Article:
We provide analysis, education, and resources to those working for peace around the world. Public order is a condition characterized by the absence of widespread criminal and political violence, such as kidnapping, murder, riots, arson, and intimidation against targeted groups or individuals. Public disorder can be profoundly destabilizing for societies emerging from conflict. It can instill constant fear in the local population, undercut efforts to strengthen state security institutions, and jeopardize the success of the peace process. Criminal and politically motivated activity is often accompanied by widespread violation of human rights, including torture; rape; cruel, inhuman, or degrading treatment; and arbitrary arrest and detention. The population has few means by which to address these threats—the police are usually in short supply, with a legacy of abuse and corruption.
In this post, Zena outlines the origins of the research and the key findings. International adjudicators assessing exceptions provisions based on abstract legal terms — the appropriate benchmark: wanted dead or alive! Public morals, public health, public safety, and public order are just a few examples. What is the role of international courts and tribunals including arbitral tribunals , though, when parties to international disputes rely on escape clauses and argue that otherwise unlawful conduct is justified for the protection of public interest objectives usually framed under abstract legal terms in the relevant international law provisions? A decade ago, this question might have been confined to the realm of legal philosophy. Today, the role of courts in determining what constitutes the public interest has assumed a practical, rather than a philosophical, importance. Exceptional times call for exceptional measures.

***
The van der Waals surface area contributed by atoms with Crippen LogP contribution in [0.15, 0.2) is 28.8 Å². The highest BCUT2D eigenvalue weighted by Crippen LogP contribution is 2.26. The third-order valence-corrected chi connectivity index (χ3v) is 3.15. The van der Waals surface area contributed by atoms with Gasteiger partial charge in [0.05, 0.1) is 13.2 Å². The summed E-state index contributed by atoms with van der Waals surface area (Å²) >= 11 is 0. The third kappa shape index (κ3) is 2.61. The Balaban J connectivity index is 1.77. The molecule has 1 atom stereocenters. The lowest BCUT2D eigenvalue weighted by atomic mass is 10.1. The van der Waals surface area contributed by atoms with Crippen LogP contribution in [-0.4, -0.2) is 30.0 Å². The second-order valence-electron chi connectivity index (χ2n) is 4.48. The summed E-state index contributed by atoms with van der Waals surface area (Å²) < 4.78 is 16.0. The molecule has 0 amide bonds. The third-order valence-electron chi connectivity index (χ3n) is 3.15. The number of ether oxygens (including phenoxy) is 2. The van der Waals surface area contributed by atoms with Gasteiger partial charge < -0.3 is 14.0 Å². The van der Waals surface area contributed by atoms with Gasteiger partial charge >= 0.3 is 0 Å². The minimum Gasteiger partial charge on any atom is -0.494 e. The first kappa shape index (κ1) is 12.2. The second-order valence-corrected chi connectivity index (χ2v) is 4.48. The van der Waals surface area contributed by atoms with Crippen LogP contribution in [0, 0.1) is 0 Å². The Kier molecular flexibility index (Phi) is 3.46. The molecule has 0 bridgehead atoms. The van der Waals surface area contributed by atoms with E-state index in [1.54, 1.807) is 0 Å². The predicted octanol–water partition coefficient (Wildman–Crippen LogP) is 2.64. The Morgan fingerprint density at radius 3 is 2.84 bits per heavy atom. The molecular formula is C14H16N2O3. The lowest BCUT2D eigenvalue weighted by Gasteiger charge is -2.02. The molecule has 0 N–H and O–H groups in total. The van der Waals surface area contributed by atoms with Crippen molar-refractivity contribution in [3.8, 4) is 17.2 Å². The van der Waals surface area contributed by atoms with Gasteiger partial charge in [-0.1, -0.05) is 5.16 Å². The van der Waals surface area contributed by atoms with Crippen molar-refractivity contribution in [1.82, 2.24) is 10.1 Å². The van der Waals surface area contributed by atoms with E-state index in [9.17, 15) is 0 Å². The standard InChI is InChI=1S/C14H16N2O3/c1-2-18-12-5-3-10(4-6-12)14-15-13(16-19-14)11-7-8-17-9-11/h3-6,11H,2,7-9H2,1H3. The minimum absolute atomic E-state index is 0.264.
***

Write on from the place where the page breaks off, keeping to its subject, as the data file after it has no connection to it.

The Public Order Exception in International Trade, Investment, Human Rights and Commercial Disputes
In private international law , the public policy doctrine or ordre public French: lit. This addresses the social, moral and economic values that tie a society together: values that vary in different cultures and change over time. Law regulates behaviour either to reinforce existing social expectations or to encourage constructive change, and laws are most likely to be effective when they are consistent with the most generally accepted societal norms and reflect the collective morality of the society. In performing this function, Cappalli [ who?